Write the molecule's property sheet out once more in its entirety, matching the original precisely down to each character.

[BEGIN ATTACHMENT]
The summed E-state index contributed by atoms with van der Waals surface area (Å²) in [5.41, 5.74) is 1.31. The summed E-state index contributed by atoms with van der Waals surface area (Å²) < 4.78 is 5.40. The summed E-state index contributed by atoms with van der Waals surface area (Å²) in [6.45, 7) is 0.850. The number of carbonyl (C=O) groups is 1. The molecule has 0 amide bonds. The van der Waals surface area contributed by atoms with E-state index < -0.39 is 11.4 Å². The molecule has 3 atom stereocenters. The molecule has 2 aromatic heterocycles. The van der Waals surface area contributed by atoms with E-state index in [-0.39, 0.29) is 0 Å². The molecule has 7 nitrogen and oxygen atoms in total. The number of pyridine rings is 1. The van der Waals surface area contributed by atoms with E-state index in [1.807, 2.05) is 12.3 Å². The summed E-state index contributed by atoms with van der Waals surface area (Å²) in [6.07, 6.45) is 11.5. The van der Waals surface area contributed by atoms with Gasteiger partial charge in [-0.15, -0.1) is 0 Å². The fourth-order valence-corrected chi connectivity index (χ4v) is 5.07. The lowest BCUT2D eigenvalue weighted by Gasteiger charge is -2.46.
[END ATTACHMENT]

The summed E-state index contributed by atoms with van der Waals surface area (Å²) in [5.41, 5.74) is 1.31. The summed E-state index contributed by atoms with van der Waals surface area (Å²) < 4.78 is 5.40. The summed E-state index contributed by atoms with van der Waals surface area (Å²) in [6.45, 7) is 0.850. The number of carbonyl (C=O) groups is 1. The molecule has 0 amide bonds. The van der Waals surface area contributed by atoms with E-state index < -0.39 is 11.4 Å². The molecule has 3 atom stereocenters. The molecule has 2 aromatic heterocycles. The van der Waals surface area contributed by atoms with E-state index in [-0.39, 0.29) is 0 Å². The molecule has 7 nitrogen and oxygen atoms in total. The number of pyridine rings is 1. The van der Waals surface area contributed by atoms with E-state index in [1.807, 2.05) is 12.3 Å². The summed E-state index contributed by atoms with van der Waals surface area (Å²) in [6.07, 6.45) is 11.5. The van der Waals surface area contributed by atoms with Gasteiger partial charge in [-0.15, -0.1) is 0 Å². The fourth-order valence-corrected chi connectivity index (χ4v) is 5.07. The lowest BCUT2D eigenvalue weighted by Gasteiger charge is -2.46.